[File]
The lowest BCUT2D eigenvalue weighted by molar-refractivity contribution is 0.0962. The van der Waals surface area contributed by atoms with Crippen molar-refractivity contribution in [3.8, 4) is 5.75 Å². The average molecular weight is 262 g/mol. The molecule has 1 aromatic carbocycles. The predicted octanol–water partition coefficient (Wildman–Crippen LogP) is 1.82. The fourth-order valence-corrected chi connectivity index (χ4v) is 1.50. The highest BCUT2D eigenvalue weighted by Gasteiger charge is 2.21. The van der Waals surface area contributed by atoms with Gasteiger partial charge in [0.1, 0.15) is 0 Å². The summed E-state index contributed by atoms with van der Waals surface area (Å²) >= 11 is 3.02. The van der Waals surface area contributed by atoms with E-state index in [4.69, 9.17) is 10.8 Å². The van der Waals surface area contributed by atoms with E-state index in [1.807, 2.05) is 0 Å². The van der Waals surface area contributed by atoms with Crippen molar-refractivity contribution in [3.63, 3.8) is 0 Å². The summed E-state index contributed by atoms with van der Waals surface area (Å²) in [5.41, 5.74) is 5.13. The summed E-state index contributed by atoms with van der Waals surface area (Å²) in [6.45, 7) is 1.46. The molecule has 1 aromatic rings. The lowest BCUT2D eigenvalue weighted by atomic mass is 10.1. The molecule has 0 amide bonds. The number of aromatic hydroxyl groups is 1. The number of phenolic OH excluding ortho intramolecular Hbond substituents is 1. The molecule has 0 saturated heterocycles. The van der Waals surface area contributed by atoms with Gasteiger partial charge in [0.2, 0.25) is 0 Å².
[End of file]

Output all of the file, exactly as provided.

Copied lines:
The lowest BCUT2D eigenvalue weighted by molar-refractivity contribution is 0.0962. The van der Waals surface area contributed by atoms with Crippen molar-refractivity contribution in [3.8, 4) is 5.75 Å². The average molecular weight is 262 g/mol. The molecule has 1 aromatic carbocycles. The predicted octanol–water partition coefficient (Wildman–Crippen LogP) is 1.82. The fourth-order valence-corrected chi connectivity index (χ4v) is 1.50. The highest BCUT2D eigenvalue weighted by Gasteiger charge is 2.21. The van der Waals surface area contributed by atoms with Gasteiger partial charge in [0.1, 0.15) is 0 Å². The summed E-state index contributed by atoms with van der Waals surface area (Å²) >= 11 is 3.02. The van der Waals surface area contributed by atoms with E-state index in [4.69, 9.17) is 10.8 Å². The van der Waals surface area contributed by atoms with E-state index in [1.807, 2.05) is 0 Å². The van der Waals surface area contributed by atoms with Crippen molar-refractivity contribution in [3.63, 3.8) is 0 Å². The summed E-state index contributed by atoms with van der Waals surface area (Å²) in [5.41, 5.74) is 5.13. The summed E-state index contributed by atoms with van der Waals surface area (Å²) in [6.45, 7) is 1.46. The molecule has 1 aromatic rings. The lowest BCUT2D eigenvalue weighted by atomic mass is 10.1. The molecule has 0 amide bonds. The number of aromatic hydroxyl groups is 1. The number of phenolic OH excluding ortho intramolecular Hbond substituents is 1. The molecule has 0 saturated heterocycles. The van der Waals surface area contributed by atoms with Gasteiger partial charge in [0.2, 0.25) is 0 Å².